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    GEOL 316 - Environmental Geochemistry


    Fall (3) Kaste Prerequisite(s): GEOL 101  or GEOL 110  or GEOL 150W , and CHEM 103  and GEOL 160 .

    This course examines the chemical interactions among water, rock, and biota. We will investigate the basic inorganic and organic chemistry of nutrients, metals, and carbon. Topics covered include weathering, oceanic and terrestrial biogeochemical cycles and heavymetal deposition.
  
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    GEOL 320 - Earth Surface Processes


    Fall (4) Hancock Prerequisite(s): GEOL 101  or GEOL 110  or GEOL 150W , and GEOL 160 .

    A quantitative investigation of processes that act to shape the Earth's surface. Explores the links between surface processes, tectonics, and climate; the mechanics and rates of landscape processes and evolution; and the movement of water on and near the surface.
  
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    GEOL 321 - Rock-Forming Minerals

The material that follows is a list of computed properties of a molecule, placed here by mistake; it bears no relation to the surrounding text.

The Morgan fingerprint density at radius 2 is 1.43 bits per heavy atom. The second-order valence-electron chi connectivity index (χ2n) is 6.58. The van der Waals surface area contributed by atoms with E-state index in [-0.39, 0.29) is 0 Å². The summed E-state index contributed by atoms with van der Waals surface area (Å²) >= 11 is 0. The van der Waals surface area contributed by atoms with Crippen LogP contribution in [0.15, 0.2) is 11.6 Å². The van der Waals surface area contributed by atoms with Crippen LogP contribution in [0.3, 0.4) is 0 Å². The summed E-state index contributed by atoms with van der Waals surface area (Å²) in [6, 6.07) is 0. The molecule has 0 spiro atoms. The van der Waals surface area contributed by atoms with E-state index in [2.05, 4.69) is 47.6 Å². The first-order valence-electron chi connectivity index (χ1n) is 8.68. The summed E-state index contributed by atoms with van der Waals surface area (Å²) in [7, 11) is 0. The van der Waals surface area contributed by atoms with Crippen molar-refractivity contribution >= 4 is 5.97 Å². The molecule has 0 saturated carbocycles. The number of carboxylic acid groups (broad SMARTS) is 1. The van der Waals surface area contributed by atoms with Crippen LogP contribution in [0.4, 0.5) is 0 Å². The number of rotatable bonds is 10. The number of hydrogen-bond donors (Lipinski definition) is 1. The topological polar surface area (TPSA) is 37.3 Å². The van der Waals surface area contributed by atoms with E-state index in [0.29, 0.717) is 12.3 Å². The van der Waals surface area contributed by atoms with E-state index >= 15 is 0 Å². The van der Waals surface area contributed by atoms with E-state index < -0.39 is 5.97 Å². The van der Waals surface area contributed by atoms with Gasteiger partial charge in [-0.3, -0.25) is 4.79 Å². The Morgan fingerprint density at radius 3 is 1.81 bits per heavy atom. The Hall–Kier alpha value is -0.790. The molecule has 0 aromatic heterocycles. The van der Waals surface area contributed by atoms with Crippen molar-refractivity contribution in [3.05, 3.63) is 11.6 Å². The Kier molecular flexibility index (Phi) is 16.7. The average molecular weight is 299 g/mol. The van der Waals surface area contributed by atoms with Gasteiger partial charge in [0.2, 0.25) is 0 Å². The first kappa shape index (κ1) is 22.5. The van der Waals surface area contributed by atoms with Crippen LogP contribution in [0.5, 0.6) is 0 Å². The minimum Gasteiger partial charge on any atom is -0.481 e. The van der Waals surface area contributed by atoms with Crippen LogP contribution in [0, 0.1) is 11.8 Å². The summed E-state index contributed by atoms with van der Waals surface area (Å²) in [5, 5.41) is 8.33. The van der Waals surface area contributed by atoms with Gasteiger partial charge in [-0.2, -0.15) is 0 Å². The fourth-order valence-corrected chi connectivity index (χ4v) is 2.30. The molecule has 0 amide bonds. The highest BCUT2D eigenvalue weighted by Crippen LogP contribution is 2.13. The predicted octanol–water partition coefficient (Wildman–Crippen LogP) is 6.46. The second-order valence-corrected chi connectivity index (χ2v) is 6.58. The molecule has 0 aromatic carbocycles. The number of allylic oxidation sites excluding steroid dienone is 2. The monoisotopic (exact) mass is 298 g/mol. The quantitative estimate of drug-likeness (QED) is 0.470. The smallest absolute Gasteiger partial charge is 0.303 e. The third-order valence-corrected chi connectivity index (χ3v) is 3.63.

Fall (4) Owens Prerequisite(s): GEOL 101  or GEOL 110  or GEOL 150W , and GEOL 160 .

    An introduction to the structures, compositions, characteristic features, and uses of the most common minerals. This course will emphasize the fundamental role that minerals play as the building blocks of sedimentary, igneous, and metamorphic rocks. Field trips.
  
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    GEOL 322 - The Sedimentary Record


    Spring (4) Macdonald Prerequisite(s): GEOL 101  or GEOL 110  or GEOL 150W , and GEOL 160 .

    An introduction to the origin and interpretation of sediments, fossils, and sedimentary rocks with a focus on depositional environments, paleoclimates, and the use of sediments, fossils, and sedimentary rocks in the interpretation of earth history. Field trips.
  
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    GEOL 323 - Earth Structure & Dynamics


    Spring (4) Bailey Prerequisite(s): GEOL 101  or GEOL 110  or GEOL 150W , and GEOL 160 .

    An introduction to the internal structure of the earth and its dynamics. Geological and geophysical characteristics of the earth are used to understand tectonic processes. Examines major earth structures and investigates the physics of deformation. Field trips.
  
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    GEOL 330 - Introduction to Marine Science